After recognizing and understanding the approach, I should be able to hone my study design. Establishing the approach that the study takes is very imperative it identifying the appropriate methodology. It is from such an understanding that I should be able to establish my sampling population, my sampling strategy, my sampling unit, the data collection techniques and the data analysis techniques (Sagor, 2000). Clarity is one major factor to consider in this entire process. I should be precise and clear in the methods I choose. For instance, if in a qualitative study I choose to use the interview methods of focus groups, I should remain distinct about their utility so that following studies could pick it up do it exactly in the same way. Apart from clarity, consistence is also of great significance. I should remain honest about my capacity and ability to uphold the methodology chosen. I should ask myself whether or not I can meet the demands of the study with my skills. Above all, Schwiesow, (2010) contends that it is imperative to take my time during the whole process. Consulting other related studies and researchers about the appropriate methodology cannot cost me anything. I should guarantee that the methodology I choose meets all the demands of the study.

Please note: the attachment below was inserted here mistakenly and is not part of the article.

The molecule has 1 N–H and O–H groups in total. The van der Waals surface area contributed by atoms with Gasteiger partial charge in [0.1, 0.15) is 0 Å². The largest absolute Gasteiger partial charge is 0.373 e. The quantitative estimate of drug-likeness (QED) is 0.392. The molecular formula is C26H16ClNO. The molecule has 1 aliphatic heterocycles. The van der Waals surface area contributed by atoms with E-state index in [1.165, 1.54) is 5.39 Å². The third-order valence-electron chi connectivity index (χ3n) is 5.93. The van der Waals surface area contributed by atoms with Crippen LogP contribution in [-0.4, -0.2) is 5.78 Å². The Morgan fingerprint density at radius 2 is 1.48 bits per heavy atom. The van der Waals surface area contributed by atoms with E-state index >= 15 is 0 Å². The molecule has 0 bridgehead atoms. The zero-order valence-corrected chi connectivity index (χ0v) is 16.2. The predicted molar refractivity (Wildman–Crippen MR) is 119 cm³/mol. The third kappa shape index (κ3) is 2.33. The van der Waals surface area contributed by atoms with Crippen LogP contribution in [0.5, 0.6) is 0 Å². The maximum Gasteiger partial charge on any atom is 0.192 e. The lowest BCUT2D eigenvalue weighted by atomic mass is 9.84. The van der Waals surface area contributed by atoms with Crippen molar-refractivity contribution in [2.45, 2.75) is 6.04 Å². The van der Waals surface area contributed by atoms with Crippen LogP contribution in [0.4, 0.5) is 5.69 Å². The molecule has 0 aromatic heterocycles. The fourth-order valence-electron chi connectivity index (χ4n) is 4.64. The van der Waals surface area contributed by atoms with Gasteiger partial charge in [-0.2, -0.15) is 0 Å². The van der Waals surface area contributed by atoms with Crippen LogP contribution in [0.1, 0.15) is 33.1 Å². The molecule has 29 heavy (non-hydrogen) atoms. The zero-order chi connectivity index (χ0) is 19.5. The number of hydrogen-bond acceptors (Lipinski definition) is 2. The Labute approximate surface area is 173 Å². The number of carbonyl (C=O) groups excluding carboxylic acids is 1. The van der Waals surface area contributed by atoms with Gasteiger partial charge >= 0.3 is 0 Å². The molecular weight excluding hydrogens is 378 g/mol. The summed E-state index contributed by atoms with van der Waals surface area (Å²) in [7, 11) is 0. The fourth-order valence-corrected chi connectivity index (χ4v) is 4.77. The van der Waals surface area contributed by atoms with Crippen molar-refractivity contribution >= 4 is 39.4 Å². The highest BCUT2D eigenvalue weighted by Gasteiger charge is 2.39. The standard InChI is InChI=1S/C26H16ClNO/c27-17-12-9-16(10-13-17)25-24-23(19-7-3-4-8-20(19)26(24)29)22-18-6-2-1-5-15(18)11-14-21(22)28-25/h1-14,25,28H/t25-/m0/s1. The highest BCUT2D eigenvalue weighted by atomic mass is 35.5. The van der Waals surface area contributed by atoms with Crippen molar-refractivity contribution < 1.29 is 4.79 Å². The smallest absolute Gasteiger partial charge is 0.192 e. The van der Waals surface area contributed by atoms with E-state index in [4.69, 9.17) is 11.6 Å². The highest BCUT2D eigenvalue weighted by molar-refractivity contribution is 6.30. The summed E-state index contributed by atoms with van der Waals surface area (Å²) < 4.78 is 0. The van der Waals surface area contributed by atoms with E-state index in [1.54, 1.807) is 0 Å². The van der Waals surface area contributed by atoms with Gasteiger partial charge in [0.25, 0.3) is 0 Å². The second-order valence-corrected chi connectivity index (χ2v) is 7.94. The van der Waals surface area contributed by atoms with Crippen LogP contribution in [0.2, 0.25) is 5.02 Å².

My next biggest weakness is finding the appropriate study participants. In studies involving a small quota, it is much easier finding the participants. However, in a large scale research project, finding the appropriate study participants is a huge hurdle for me. Some studies require finding ‘hidden population’ or extra-sensitive subjects which may not be an easy task for me. Not everybody may be willing to participate in a study despite the fact that participation is voluntary. In some cases, such recruitments require resources especially time and monetary resources (Delva, Allen-Meares, & Momper, 2010). The process involves a lot of traveling and exhausting expeditions when the research/sample population is large. However, to counter this weakness, there are several ways that could help especially for a large scale research project. Firstly, it is imperative to ensure sufficiency of resources and at the same time desist from wasting them. Email marketing sometimes work but sometimes is also ineffective. Being on the ground to physically recruit participants works effectively (Consumers International, 2013). This way, participants are given a chance to understand the details of the researcher and why it is significant that they participate.